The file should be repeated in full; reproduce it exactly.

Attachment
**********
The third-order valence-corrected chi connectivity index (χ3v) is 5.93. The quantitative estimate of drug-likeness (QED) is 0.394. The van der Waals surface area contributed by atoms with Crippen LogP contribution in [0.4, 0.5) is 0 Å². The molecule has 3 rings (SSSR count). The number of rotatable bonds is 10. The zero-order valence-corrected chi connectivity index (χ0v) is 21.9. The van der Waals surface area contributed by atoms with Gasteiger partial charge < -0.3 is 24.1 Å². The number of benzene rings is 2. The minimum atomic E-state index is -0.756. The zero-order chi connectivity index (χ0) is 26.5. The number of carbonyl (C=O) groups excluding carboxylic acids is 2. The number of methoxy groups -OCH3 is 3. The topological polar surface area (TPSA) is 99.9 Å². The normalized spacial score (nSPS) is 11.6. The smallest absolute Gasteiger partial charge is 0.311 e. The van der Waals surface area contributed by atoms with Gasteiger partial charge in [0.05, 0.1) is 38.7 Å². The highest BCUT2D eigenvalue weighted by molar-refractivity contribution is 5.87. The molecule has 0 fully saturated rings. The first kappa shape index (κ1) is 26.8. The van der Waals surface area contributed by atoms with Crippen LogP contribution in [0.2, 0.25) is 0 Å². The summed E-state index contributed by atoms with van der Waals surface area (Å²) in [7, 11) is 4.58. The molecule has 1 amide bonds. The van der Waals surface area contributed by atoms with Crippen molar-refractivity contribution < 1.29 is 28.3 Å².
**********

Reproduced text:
The third-order valence-corrected chi connectivity index (χ3v) is 5.93. The quantitative estimate of drug-likeness (QED) is 0.394. The van der Waals surface area contributed by atoms with Crippen LogP contribution in [0.4, 0.5) is 0 Å². The molecule has 3 rings (SSSR count). The number of rotatable bonds is 10. The zero-order valence-corrected chi connectivity index (χ0v) is 21.9. The van der Waals surface area contributed by atoms with Gasteiger partial charge < -0.3 is 24.1 Å². The number of benzene rings is 2. The minimum atomic E-state index is -0.756. The zero-order chi connectivity index (χ0) is 26.5. The number of carbonyl (C=O) groups excluding carboxylic acids is 2. The number of methoxy groups -OCH3 is 3. The topological polar surface area (TPSA) is 99.9 Å². The normalized spacial score (nSPS) is 11.6. The smallest absolute Gasteiger partial charge is 0.311 e. The van der Waals surface area contributed by atoms with Gasteiger partial charge in [0.05, 0.1) is 38.7 Å². The highest BCUT2D eigenvalue weighted by molar-refractivity contribution is 5.87. The molecule has 0 fully saturated rings. The first kappa shape index (κ1) is 26.8. The van der Waals surface area contributed by atoms with Crippen LogP contribution in [0.2, 0.25) is 0 Å². The summed E-state index contributed by atoms with van der Waals surface area (Å²) in [7, 11) is 4.58. The molecule has 1 amide bonds. The van der Waals surface area contributed by atoms with Crippen molar-refractivity contribution < 1.29 is 28.3 Å².